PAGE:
The carpet is soaking wet from all the snow. Yes, Ann Arbor gets very cold in winter. There’s been a fair amount of snow (though nothing like what so many of you everywhere else have been getting whacked with this year). But it’s like this every winter, and I haven’t had this problem before.

I usually have the heater all the way up and the fan on high when I’m driving. When the inside has been frosted, I’ve been doing as suggested, with the defroster setting on and the heat and fan both set at high. This still takes a good 5 or 10 minutes or longer for the frost to be gone, depending on how frosted up it is.

I took it to the dealer on Friday to ask about this. The service guy mentioned the climate control setting, which I’d always had off because I didn’t really know how it worked. He said have it open while you’re driving but close it before shutting off the engine. I did thate, and there was no frost this morning. None outside, either. (For that matter, what causes frost to form on the outside some cold nights and not others?)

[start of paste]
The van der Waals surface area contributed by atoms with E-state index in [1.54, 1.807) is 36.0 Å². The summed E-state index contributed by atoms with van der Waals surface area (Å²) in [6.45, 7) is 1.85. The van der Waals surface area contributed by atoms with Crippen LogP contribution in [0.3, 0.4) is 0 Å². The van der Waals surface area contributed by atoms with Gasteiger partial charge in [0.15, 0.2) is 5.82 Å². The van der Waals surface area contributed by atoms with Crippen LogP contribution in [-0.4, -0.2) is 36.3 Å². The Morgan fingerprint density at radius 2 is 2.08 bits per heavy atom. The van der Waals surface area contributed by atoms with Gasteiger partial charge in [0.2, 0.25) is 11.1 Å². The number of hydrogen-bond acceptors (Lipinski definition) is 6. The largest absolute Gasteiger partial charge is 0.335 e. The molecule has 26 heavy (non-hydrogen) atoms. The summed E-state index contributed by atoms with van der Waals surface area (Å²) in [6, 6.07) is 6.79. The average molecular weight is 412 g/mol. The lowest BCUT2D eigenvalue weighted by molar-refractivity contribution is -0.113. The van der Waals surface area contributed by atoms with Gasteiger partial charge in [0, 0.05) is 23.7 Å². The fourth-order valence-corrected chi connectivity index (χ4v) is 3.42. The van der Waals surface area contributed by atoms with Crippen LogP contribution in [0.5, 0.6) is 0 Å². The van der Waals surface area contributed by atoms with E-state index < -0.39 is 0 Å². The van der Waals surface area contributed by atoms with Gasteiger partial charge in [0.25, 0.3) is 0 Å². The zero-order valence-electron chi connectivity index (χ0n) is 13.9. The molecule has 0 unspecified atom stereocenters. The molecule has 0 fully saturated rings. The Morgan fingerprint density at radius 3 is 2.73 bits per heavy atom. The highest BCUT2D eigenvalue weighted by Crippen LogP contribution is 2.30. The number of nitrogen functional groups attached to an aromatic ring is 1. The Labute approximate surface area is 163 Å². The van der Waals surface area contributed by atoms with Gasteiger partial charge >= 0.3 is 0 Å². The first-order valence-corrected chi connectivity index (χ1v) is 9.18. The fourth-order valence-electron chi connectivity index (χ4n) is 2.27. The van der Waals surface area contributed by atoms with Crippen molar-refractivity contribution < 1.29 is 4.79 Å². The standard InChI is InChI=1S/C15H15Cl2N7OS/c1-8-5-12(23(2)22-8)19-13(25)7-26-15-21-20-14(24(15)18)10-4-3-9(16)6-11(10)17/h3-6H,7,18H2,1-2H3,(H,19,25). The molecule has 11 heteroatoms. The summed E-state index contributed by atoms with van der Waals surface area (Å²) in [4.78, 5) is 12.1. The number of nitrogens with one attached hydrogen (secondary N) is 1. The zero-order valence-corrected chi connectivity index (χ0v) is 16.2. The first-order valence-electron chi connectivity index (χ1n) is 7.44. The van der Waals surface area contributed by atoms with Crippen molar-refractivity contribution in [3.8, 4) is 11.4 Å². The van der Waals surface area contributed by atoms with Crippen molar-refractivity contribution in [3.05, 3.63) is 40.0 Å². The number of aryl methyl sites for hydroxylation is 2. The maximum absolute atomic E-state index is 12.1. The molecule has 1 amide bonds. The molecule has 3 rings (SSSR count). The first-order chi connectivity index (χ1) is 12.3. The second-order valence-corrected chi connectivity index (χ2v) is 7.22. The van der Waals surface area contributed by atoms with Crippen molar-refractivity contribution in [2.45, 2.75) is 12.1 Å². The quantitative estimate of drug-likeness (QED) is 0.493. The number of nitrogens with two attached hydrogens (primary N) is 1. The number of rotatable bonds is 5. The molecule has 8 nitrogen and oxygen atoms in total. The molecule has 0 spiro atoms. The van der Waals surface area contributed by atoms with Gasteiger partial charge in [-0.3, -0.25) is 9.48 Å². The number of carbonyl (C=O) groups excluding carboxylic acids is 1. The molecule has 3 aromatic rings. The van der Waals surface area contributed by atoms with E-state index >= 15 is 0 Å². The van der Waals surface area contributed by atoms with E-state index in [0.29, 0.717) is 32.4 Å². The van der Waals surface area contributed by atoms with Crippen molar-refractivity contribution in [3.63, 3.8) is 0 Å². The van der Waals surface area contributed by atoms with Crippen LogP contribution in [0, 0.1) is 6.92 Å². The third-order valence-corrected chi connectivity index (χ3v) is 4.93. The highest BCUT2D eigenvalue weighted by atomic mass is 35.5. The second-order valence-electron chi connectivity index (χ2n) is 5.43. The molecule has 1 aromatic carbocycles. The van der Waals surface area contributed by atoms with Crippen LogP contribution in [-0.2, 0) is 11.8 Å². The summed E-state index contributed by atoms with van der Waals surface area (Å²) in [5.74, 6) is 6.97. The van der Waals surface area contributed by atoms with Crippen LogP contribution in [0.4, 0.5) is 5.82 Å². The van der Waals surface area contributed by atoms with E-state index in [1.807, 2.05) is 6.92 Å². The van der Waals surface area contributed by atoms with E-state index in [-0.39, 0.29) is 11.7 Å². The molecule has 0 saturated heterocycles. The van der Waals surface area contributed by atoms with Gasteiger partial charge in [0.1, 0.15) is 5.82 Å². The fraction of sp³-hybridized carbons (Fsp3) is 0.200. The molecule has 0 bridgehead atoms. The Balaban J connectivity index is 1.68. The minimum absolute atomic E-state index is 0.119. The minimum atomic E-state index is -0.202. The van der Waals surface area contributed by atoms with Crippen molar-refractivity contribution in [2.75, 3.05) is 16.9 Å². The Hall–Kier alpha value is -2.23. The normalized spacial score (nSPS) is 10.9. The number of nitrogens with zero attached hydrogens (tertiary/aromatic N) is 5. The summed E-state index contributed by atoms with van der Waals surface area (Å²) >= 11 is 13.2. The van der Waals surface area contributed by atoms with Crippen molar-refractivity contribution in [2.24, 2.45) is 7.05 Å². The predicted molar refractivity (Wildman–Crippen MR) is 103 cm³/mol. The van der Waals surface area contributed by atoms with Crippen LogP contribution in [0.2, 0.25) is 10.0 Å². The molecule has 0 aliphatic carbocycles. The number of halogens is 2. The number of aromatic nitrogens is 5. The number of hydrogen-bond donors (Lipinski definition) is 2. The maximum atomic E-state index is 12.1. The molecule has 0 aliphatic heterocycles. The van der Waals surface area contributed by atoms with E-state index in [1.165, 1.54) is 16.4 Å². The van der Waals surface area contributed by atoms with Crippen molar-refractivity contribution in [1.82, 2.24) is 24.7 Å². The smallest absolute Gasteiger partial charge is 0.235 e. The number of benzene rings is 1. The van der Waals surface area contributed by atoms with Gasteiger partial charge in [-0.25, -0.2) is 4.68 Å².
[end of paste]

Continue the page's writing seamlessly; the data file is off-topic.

Yes, the curvature of the window is the same inside and out, but outside it’s convex (so the middle of the scraper blade gets it), while inside it’s concave and only the very edges of the scraper get it.

I will definitely try out running the AC tomorrow and also cracking the window a bit. Thank you!

My driving is almost all short trips, and my driving patterns have not changed.

I blame the weather, too. (I HATE winter, grrrrr.)

That sounds like the best idea yet, to check out frost on the outside of a beer mug to see how my windshield frost compares.

Thank you, everyone!


One tip: When warmer weather comes, be sure that the carpet gets thoroughly dried out. You may have to pull up the carpet on the side and fold it back for a day to let it dry out. A soaked carpet will ultimately rust out the floor of the car.

Well the curvature is the same, but on the outside it’s convex and on the inside it’s concave. I had the same issue one -13 degree morning.

On a sunny day, park with the driver’s side toward the sun and leave the sunward window slightly open so the moisture will get out. The moisture is in the floor mats and carpet until it evaporates and forms ice inside the car.

Check the trunk in the cavity behind the wheel wells. If you have a window leak, ice will form there. A solid block of ice.

Thanks again for the further replies. I’ve been printing them out to take along when I drive so I can put them into practice.

Now to think: where can I drive to that will take me about two hours for the trip…